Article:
Evaluation of the partner's virus showed many of the same mutations, while other genetic tests showed the virus in the patient closely matched that of the partner.

Because this patient's virus is resistant to many anti-retrovirals, typical drug combinations are not working as well as for other patients, Hecht said, but other treatment options still exist.

"This case doesn't mean that combination therapy is not a good thing," said Thomas J. Coates, PhD, director of the UCSF AIDS Research Institute. "A lot of people are living longer and better lives due to combination therapies, but it is clearly not the final answer. We have to help the afflicted communities understand that transmission of resistant strains is possible, even by a practice not considered to be very risky."

The patient was a part of the UCSF Options Project, a study evaluating the usefulness of combination therapy started soon after infection. The project is directed by James O. Kahn, MD, of the UCSF AIDS Program at San Francisco General Hospital.

Co-investigators in this study from the UCSF Gladstone Institute of Virology and Immunology are: Robert Grant, MD, MPH, staff research scientist and director of the UCSF/Gladstone Core Virology Lab; Laura Digilia, MD and Nirmala Bandrapalli, MS.

Other co-investigators are Beth Dillon, MSW, MPH, and Bernard Branson, MD, from the Centers for Disease Control and Prevention, and Christos Petropoulos, PhD; Huan Tian, PhD; and Nicholas Hellmann, MD, from ViroLogic.


Story Source:

The above story is based on materials provided by University Of California, San Francisco. Note: Materials may be edited for content and length.


Cite This Page:

University Of California, San Francisco. "Researchers Document Transmission Of Protease-Resistant HIV." ScienceDaily. ScienceDaily, 2 July 1998. <www.sciencedaily.com/releases/1998/07/980702085949.htm>.
University Of California, San Francisco. (1998, July 2). Researchers Document Transmission Of Protease-Resistant HIV. ScienceDaily. Retrieved July 28, 2014 from www.sciencedaily.com/releases/1998/07/980702085949.htm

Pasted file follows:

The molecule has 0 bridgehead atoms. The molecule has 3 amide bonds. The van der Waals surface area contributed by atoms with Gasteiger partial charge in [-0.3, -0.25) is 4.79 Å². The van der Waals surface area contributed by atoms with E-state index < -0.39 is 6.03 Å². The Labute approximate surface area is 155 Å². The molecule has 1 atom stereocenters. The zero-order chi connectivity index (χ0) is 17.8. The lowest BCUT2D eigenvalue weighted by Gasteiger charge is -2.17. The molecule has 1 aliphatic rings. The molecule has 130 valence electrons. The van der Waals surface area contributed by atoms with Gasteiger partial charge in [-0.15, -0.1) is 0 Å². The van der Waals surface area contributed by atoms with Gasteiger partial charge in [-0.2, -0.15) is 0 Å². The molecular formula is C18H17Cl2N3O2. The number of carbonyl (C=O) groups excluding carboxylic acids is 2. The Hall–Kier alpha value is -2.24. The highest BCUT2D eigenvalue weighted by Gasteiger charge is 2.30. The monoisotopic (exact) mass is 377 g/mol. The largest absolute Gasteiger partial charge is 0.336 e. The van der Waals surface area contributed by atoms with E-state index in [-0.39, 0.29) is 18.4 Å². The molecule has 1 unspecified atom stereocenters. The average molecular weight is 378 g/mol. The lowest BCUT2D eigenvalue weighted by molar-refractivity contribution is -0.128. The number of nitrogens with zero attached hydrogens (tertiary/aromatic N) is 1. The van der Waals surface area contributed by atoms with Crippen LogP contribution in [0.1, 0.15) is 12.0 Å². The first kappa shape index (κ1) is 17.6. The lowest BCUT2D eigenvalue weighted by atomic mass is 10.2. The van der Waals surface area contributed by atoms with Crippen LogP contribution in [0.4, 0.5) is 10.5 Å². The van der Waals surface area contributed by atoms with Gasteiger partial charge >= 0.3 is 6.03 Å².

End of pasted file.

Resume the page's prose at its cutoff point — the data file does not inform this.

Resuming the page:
University Of California, San Francisco. "Researchers Document Transmission Of Protease-Resistant HIV." ScienceDaily. www.sciencedaily.com/releases/1998/07/980702085949.htm (accessed July 28, 2014).

Share This




More Health & Medicine News

Monday, July 28, 2014

Featured Research

from universities, journals, and other organizations


Featured Videos

from AP, Reuters, AFP, and other news services

Trees Could Save More Than 850 Lives Each Year

Trees Could Save More Than 850 Lives Each Year

Newsy (July 27, 2014) A national study conducted by the USDA Forest Service found that trees collectively save more than 850 lives on an annual basis. Video provided by Newsy
Powered by NewsLook.com
Google's Next Frontier: The Human Body

Google's Next Frontier: The Human Body

Newsy (July 27, 2014) Google is collecting genetic and molecular information to paint a picture of the perfectly healthy human. Video provided by Newsy
Powered by NewsLook.com
What's To Blame For Worst Ebola Outbreak In History?

What's To Blame For Worst Ebola Outbreak In History?

Newsy (July 27, 2014) A U.S. doctor has tested positive for the deadly Ebola virus, as the worst-ever outbreak continues to grow. Video provided by Newsy
Powered by NewsLook.com
Losing Sleep Leaves You Vulnerable To 'False Memories'

Losing Sleep Leaves You Vulnerable To 'False Memories'

Newsy (July 27, 2014) A new study shows sleep deprivation can make it harder for people to remember specific details of an event. Video provided by Newsy
Powered by NewsLook.com

Search ScienceDaily

Number of stories in archives: 140,361

Find with keyword(s):
Enter a keyword or phrase to search ScienceDaily for related topics and research stories.

Save/Print:
Share:

Breaking News:
from the past week

In Other News

... from NewsDaily.com

Science News

Health News

Environment News

Technology News



Save/Print:
Share:

Free Subscriptions


Get the latest science news with ScienceDaily's free email newsletters, updated daily and weekly. Or view hourly updated newsfeeds in your RSS reader:

Get Social & Mobile


Keep up to date with the latest news from ScienceDaily via social networks and mobile apps:

Have Feedback?


Tell us what you think of ScienceDaily -- we welcome both positive and negative comments. Have any problems using the site? Questions?
Mobile: iPhone Android Web
Follow: Facebook Twitter Google+
Subscribe: RSS Feeds Email Newsletters
Latest Headlines Health & Medicine Mind & Brain Space & Time Matter & Energy Computers & Math Plants & Animals Earth & Climate Fossils & Ruins